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Published 2nd March 2007

Vol 48 No 5


Angola

Authoritarian alliances

Image courtesy of Panos Pictures

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Party stalwarts want a centralised dictatorship to develop the country. The government seems to be listening

Angolans are waiting for a peace dividend five years after the Forças Armadas Angolanas (FAA) tracked down and killed Jonas Savimbi, leader of the rebel União Nacional para a Independência Total de Angola (UNITA). Social indicators such as child mortality remain among the world's worst, according to the UN, although Angola's oil riches make it one of the world's fastest growing economies. The promised crackdown on corruption has not happened; there is more secrecy about state oil revenues than during the war. Instead, there has been a crackdown on political dissent.


Global prisoner

The arrest and imprisonment on national security grounds of Sarah Wykes of Global Witness in Angola's Cabinda Province draws attention to the government's clampdown. Global Witness...


The grudge match goes on

Facing multiple corruption charges, Vice-President Abubakar accuses President Obasanjo of electoral sabotage

Vice-President Atiku Abubakar insists that he remains a candidate in April's presidential elections despite what he describes as 'every effort to destroy' him. Behind that campaign...



BLUE LINES
THE INSIDE VIEW

The celebration on 6 March of the 50th anniversary of Ghana's Independence from Britain will be Africa's biggest party this year, but also a time of national introspection. Ghana's politics have reached an equilibrium under a multiparty system which organises some of the freest elections in Africa. After Independence, politics was dominated by the bitter battle between supporters of Kwame Nkrumah's state-led socialist model and J. B. Danquah's market economics. Nkrumah's vision of pan-African u...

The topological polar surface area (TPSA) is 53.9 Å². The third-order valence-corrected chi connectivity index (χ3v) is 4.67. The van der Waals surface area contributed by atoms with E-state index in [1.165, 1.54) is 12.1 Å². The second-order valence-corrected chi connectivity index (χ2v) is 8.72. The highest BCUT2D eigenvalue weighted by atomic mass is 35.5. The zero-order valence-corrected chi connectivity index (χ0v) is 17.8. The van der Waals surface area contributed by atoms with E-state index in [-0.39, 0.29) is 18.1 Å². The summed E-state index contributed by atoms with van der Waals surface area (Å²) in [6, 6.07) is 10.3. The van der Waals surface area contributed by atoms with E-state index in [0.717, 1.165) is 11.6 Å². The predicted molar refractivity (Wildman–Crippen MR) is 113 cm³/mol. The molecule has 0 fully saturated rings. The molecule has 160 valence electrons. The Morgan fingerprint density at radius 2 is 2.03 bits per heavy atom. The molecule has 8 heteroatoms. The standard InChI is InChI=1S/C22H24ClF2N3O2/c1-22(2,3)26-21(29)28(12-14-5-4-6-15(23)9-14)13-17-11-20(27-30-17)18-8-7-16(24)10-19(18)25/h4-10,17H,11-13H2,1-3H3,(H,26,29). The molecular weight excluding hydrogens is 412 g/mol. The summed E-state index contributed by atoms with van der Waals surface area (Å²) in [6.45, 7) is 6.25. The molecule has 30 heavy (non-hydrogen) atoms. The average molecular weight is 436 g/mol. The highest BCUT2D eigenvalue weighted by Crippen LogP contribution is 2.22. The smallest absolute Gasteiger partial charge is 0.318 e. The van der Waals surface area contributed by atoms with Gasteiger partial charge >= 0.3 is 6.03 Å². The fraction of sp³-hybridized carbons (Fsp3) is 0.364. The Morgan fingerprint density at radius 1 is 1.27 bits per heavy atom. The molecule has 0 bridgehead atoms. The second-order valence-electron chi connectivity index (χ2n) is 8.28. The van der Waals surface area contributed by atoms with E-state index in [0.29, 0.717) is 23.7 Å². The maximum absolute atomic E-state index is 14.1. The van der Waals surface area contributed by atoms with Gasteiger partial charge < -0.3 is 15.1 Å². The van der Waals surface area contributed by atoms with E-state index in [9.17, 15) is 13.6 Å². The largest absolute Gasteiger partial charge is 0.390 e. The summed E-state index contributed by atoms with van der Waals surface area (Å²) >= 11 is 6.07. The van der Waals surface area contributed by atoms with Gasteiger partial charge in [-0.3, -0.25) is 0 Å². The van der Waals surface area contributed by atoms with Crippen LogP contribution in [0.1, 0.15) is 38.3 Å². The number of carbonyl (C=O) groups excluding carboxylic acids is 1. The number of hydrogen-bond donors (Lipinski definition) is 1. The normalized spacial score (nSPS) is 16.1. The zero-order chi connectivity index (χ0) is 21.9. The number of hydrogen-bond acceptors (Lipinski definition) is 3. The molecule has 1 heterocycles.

The celebration on 6 March of the 50th anniversary of Ghana's Independence from Britain will be Africa's biggest party this year, but also a time of national introspection. Ghana's politics have reached an equilibrium under a multiparty system which organises some of the freest elections in Africa. After Independence, politics was dominated by the bitter battle between supporters of Kwame Nkrumah's state-led socialist model and J. B. Danquah's market economics. Nkrumah's vision of pan-African unity and rapid industrialisation ended in a military junta. By the time of the 1966 coup, Nkrumah and the Convention People's Party were running a single party regime incorporating trades unions, youth and women's wings that set a pattern across post-Independence Africa. Ghana's economy was thrown into a parallel turmoil. From a national economy which in 1957 pegged level with Malaysia, Ghana's plans of diversifying from dependence on cocoa and gold exports into self-sustaining industrialisation were derailed by the political chaos. Ghana may now have grown out of its political straitjacket, but it is almost as economically restricted today as it was 50 years ago.
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